Dr. Peter Chalmers published a paper entitled “An analysis of costs associated with shoulder arthroplasty” was published in the Journal of Shoulder and Elbow Surgery.
Dr. Chalmers was invited to speak at the 3rd Annual US Olympic Sports Medicine Symposium on rotator cuff tears and elbow ligament tears.
Dr. Chalmers was invited to help veterinarians with a polar bear with a broken arm at the Utah Hogle Zoo. He worked in collaboration with expert veterinary orthopaedic specialist surgeons, surgery went well and the polar bear is doing well.
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Dr. Peter Chalmers, an orthopedic expert at University of Utah Health, told Cold it would have been very unlikely for a low-speed, rear-end car crash to cause a rotator cuff injury.
Humeral Bone Loss in Revision Total Shoulder Arthroplasty: the Proximal Humeral Arthroplasty Revision Osseous inSufficiency (PHAROS) Classification System
Humeral bone loss is commonly encountered during revision shoulder arthroplasty and anticipating humeral bone defects can help the revision surgeon make appropriate plans to achieve adequate fixation and stability. No validated classification system exists to characterize humeral bone loss in the setting of revision shoulder arthroplasty.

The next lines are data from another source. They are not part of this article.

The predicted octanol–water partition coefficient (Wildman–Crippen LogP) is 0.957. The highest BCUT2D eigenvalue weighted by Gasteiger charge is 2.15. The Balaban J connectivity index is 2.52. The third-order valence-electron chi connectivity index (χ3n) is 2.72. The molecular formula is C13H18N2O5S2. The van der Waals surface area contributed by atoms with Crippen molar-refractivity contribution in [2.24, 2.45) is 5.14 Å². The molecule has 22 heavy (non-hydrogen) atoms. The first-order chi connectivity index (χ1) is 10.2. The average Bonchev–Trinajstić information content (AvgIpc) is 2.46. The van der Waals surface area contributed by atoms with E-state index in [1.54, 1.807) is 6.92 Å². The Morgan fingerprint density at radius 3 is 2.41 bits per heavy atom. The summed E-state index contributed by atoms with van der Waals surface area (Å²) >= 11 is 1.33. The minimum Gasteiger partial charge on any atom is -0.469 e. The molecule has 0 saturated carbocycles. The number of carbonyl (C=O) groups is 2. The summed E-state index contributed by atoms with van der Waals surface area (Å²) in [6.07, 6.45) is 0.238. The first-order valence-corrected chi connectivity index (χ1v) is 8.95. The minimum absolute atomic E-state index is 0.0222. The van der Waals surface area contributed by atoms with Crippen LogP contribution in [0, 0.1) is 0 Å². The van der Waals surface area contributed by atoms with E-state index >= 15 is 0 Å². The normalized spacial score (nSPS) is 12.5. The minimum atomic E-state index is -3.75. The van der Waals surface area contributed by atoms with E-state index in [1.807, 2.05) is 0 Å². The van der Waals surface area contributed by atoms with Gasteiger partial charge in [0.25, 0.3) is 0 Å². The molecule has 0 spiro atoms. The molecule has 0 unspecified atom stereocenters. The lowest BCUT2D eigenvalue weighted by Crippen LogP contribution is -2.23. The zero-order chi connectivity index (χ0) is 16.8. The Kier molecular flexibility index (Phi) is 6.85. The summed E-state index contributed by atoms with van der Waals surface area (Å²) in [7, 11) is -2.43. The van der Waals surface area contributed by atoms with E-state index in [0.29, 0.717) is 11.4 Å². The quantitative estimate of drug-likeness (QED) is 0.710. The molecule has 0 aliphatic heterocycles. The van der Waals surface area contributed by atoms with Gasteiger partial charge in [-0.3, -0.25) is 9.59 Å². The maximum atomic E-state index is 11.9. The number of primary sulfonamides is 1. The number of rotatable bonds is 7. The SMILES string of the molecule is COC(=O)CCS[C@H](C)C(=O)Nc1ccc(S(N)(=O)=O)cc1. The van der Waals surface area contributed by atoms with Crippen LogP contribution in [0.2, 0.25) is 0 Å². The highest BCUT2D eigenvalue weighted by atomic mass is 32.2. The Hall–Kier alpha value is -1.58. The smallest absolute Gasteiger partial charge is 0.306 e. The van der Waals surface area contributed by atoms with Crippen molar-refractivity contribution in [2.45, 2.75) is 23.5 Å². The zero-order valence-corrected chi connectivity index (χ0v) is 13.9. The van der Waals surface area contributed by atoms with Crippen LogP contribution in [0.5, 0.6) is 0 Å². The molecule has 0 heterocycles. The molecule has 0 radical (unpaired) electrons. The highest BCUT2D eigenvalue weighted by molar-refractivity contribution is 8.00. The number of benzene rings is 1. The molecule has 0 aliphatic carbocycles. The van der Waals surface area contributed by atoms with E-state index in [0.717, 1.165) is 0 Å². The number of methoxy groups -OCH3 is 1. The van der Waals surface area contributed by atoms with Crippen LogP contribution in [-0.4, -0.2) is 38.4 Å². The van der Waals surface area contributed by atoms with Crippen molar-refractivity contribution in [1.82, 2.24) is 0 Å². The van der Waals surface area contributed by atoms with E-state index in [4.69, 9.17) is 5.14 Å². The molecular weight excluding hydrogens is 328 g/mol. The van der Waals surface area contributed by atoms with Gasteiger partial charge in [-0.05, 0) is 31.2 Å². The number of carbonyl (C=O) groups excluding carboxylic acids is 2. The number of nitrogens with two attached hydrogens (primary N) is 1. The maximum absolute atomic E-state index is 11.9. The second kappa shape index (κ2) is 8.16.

Patients who received interscalene brachial plexus block plus soft tissue infiltration with Exparel when undergoing primary shoulder arthroplasty used significantly more narcotics postoperatively and had no significant reduction in pain scores in the early postoperative period compared with patients who received interscalene brachial plexus block alone, according to results published in The Journal of Bone and Joint Surgery.
HEALING RATES AND FUNCTIONAL OUTCOMES AFTER TRIPLE-LOADED SINGLE-ROW VERSUS TRANSOSSEOUS-EQUIVALENT DOUBLE-ROW ROTATOR CUFF TENDON REPAIR
Although healing rates and outcomes of arthroscopic single-row rotator cuff repairs have been compared with double-row repairs, none have utilized triple-loaded anchors.
To compare healing and function after single-row repairs with triple-loaded anchors versus double-row repairs with a suture-bridge technique.
Trauma can fracture the scapular neck. Typically, a single plate along the lateral scapula border affixes the glenoid fragment to the scapula. This method is limited by difficulty in screw placement, frequent excessive soft tissue dissection, and risk for neurovascular injury. Substituting 2 smaller plates bridging the scapular neck mitigates these limitations, but no comparative mechanical data between techniques exists. Therefore, we compared the mechanical properties of two constructs securing a simulated scapular neck fracture.